Chapter 2   Planar graphs

A graph is planar if it can be drawn in the plane in such a way that no edges intersect, except of course at a common endvertex. Planar graphs corresponding to the regular polyhedra and other geometric figures have been investigated since the time of the ancient Greeks. Several mathematical works from the 18th and the 19th Century exhibit properties of graphs corresponding to convex 3-polyhedra. A classical example is Euler's polyhedral formula. A more recent cornerstone in geometry is Steintz' theorem that the 3-connected planar graphs are the 1-skeletons of convex polyhedra in the 3-space. Planar graphs also appear in some applied disciplines. An example is VLSI design where one would like to design a large electric network on a planar electric board so that the connections between the components of the network do not intersect (or intersect as little as possible). Some results on planar graphs were inspired by such practical problems. However, the main source of inspiration for planar graphs was the Four Color Conjecture (now Theorem; cf. Chapter 8) that the vertices of any planar graph can be colored with four colors in such a way that no two adjacent vertices have the same color.

Several books and surveys contain results on planar graphs. We refer, for example, to Tutte [Tu84]. Algorithmic aspects are treated in [NC88, Wi85, Ya95]. Kelmans' survey [Ke93] includes material that has been published only in Russian journals. Of course, the Four Color Problem, which is the subject of the monographs [AH89, Ore67, SK77], involves some theory on planar graphs.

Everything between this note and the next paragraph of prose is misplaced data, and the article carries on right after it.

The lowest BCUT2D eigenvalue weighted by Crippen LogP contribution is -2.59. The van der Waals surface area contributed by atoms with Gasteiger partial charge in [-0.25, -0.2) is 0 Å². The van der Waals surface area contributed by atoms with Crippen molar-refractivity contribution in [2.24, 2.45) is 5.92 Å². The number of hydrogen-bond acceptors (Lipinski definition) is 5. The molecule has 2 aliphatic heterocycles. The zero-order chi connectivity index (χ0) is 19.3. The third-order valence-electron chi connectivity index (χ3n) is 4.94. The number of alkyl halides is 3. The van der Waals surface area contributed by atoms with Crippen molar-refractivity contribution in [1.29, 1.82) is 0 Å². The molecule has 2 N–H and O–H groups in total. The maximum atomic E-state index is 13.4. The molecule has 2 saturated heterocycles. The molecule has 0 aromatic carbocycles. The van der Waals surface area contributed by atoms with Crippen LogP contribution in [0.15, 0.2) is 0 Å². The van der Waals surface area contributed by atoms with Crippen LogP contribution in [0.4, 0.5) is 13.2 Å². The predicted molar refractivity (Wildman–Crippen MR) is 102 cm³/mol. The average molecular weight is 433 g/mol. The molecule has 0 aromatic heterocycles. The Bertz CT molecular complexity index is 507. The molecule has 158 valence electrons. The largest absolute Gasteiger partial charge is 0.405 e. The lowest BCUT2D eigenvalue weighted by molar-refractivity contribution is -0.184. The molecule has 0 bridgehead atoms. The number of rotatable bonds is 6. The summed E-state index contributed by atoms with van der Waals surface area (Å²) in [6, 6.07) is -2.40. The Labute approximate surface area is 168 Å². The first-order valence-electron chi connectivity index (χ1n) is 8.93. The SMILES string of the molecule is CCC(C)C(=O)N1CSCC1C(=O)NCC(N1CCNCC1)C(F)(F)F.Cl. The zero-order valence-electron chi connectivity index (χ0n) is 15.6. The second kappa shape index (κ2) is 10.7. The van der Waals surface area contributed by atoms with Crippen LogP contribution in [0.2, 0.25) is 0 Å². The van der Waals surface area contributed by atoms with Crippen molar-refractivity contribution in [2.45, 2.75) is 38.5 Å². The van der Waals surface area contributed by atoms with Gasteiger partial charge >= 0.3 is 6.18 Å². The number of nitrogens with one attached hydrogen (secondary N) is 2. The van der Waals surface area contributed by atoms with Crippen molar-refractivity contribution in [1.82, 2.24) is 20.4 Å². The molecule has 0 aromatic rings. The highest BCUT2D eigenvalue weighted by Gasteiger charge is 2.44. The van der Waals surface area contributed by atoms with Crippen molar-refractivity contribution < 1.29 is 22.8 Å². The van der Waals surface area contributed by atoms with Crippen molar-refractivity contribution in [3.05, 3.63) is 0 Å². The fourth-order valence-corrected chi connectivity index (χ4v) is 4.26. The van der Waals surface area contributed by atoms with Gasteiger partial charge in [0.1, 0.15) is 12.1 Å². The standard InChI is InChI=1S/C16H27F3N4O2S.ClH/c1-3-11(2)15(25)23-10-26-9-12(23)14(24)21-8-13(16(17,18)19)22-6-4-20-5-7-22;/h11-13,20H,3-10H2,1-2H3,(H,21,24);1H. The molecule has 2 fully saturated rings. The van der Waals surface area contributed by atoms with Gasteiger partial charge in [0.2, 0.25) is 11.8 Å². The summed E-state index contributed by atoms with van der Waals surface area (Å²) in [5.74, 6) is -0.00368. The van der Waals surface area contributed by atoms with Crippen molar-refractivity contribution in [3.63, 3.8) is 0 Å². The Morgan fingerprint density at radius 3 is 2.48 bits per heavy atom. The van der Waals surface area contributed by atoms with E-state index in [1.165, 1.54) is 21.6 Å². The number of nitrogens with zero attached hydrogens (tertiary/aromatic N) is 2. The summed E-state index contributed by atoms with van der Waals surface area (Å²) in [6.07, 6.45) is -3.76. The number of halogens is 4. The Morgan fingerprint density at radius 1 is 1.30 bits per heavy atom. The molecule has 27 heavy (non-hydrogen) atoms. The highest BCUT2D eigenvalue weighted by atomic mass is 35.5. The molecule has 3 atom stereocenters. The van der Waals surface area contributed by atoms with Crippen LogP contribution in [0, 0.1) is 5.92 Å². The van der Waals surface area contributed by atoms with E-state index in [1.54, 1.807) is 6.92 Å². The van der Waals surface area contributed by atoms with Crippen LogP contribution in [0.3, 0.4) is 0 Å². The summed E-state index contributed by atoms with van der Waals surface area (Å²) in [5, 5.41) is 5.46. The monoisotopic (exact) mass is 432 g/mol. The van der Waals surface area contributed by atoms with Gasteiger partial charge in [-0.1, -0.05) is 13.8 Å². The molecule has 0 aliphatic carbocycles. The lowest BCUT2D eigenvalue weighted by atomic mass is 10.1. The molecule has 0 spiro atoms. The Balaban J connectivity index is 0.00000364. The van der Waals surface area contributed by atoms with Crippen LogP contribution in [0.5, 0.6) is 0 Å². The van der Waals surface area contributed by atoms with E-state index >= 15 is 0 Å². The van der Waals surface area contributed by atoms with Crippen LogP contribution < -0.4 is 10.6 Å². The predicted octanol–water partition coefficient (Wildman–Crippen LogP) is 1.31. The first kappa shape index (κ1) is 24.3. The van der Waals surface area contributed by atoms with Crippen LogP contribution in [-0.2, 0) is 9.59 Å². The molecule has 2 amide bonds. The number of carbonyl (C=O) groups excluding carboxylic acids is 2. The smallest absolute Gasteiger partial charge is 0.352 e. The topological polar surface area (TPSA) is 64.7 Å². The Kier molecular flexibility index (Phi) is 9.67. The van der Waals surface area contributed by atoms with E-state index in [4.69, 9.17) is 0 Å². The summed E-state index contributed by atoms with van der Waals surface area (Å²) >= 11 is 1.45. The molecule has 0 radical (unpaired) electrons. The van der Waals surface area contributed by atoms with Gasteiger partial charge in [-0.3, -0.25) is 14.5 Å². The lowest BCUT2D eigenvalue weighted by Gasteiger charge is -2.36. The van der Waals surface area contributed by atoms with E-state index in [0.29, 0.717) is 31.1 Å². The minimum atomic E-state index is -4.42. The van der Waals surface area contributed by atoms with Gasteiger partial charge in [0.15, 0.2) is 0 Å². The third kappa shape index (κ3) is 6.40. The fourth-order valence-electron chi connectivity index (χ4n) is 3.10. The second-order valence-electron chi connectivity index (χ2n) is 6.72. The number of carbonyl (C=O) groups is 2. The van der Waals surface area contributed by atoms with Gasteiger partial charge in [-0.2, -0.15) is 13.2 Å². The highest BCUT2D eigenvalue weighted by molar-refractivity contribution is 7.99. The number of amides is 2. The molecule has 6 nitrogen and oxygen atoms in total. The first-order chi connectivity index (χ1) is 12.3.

In this chapter we concentrate on a few fundamental results which are useful when going to higher surfaces. We also present rigorous proofs of the topological prerequisites for studying graphs in the plane and on surfaces beginning with the Jordan Curve Theorem, which says that a simple closed curve in the Euclidean plane partitions the plane into precisely two parts: the interior and the exterior part of the plane. Although this fundamental result seems intuitively obvious, it is fascinatingly difficult to prove. There are several proofs in the literature. A relatively elementary proof (involving only approximation with polygons) has been published by Tverberg [Tv80]. Our proof is taken from [Th92]. Apart from very basic point set topology and a few simple properties of the plane, it uses only basic tools from graph theory. The properties of the plane needed in our proof are that R2 is an arcwise connected Hausdorff space, that K3,3 cannot be embedded in R2, and that no simple arc separates R2. These properties are indeed sufficient for every simple closed curve in a topological space X to separate X as shown in [Th90a]. These ideas are used in [Th90d] to obtain a characterization of the 2-sphere in terms of Jordan curve separation. They are presented in Section 2.10.

We also present the short proof by Thomassen [Th92] of the Jordan-Schoenflies Theorem which says that a homeomorphism of a simple closed curve in the plane onto a circle in the plane can be extended to a homeomorphism of the entire plane. Again, this result seems intuitively clear but a rigorous proof involves a number of technical details. While the Jordan Curve Theorem is also valid for spheres in R3, the Jordan-Schoenflies Theorem does not extend to R3 (as shown by the so-called Alexander Horned Sphere, see, e.g., Moise [Mo77]).

Sections 2.3 - 2.8 give basic combinatorial and geometric results about planar graphs: We present a short proof of Kuratowski's Theorem which characterizes planar graphs in terms of forbidden subgraphs. Several other characterizations of planar graphs are presented. We establish many properties of planar graphs and discuss various kinds of representations of planar graphs. In Section 2.8 we give a proof of the Koebe-Andreev-Thurston Circle Packing Theorem in a very strong primal dual version due to Brightwell and Scheinerman [BS93]. This result has important applications. In particular, a short proof of Steinitz' theorem is derived. In Section 2.9 we indicate how Rodin and Sullivan [RS87] used it to give a simpler constructive proof of the Riemann Mapping Theorem.